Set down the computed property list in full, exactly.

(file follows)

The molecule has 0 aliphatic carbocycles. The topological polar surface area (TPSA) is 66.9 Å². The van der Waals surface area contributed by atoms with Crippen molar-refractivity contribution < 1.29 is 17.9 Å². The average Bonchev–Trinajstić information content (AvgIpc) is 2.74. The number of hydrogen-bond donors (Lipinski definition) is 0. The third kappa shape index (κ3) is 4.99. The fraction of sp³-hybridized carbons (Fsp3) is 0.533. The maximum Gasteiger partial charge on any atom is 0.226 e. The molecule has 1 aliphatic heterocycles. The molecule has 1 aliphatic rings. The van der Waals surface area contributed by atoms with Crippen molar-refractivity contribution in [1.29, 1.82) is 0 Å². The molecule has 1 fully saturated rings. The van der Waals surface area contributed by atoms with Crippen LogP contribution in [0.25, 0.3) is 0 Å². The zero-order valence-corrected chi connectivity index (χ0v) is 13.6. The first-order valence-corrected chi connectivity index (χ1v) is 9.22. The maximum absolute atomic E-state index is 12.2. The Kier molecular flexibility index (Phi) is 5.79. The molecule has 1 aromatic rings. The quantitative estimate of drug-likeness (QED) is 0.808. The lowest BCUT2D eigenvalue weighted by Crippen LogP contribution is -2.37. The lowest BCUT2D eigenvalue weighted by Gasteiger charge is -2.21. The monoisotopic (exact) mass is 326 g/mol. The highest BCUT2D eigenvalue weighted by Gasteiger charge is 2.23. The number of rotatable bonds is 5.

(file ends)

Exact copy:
The molecule has 0 aliphatic carbocycles. The topological polar surface area (TPSA) is 66.9 Å². The van der Waals surface area contributed by atoms with Crippen molar-refractivity contribution < 1.29 is 17.9 Å². The average Bonchev–Trinajstić information content (AvgIpc) is 2.74. The number of hydrogen-bond donors (Lipinski definition) is 0. The third kappa shape index (κ3) is 4.99. The fraction of sp³-hybridized carbons (Fsp3) is 0.533. The maximum Gasteiger partial charge on any atom is 0.226 e. The molecule has 1 aliphatic heterocycles. The molecule has 1 aliphatic rings. The van der Waals surface area contributed by atoms with Crippen molar-refractivity contribution in [1.29, 1.82) is 0 Å². The molecule has 1 fully saturated rings. The van der Waals surface area contributed by atoms with Crippen LogP contribution in [0.25, 0.3) is 0 Å². The zero-order valence-corrected chi connectivity index (χ0v) is 13.6. The first-order valence-corrected chi connectivity index (χ1v) is 9.22. The maximum absolute atomic E-state index is 12.2. The Kier molecular flexibility index (Phi) is 5.79. The molecule has 1 aromatic rings. The quantitative estimate of drug-likeness (QED) is 0.808. The lowest BCUT2D eigenvalue weighted by Crippen LogP contribution is -2.37. The lowest BCUT2D eigenvalue weighted by Gasteiger charge is -2.21. The monoisotopic (exact) mass is 326 g/mol. The highest BCUT2D eigenvalue weighted by Gasteiger charge is 2.23. The number of rotatable bonds is 5.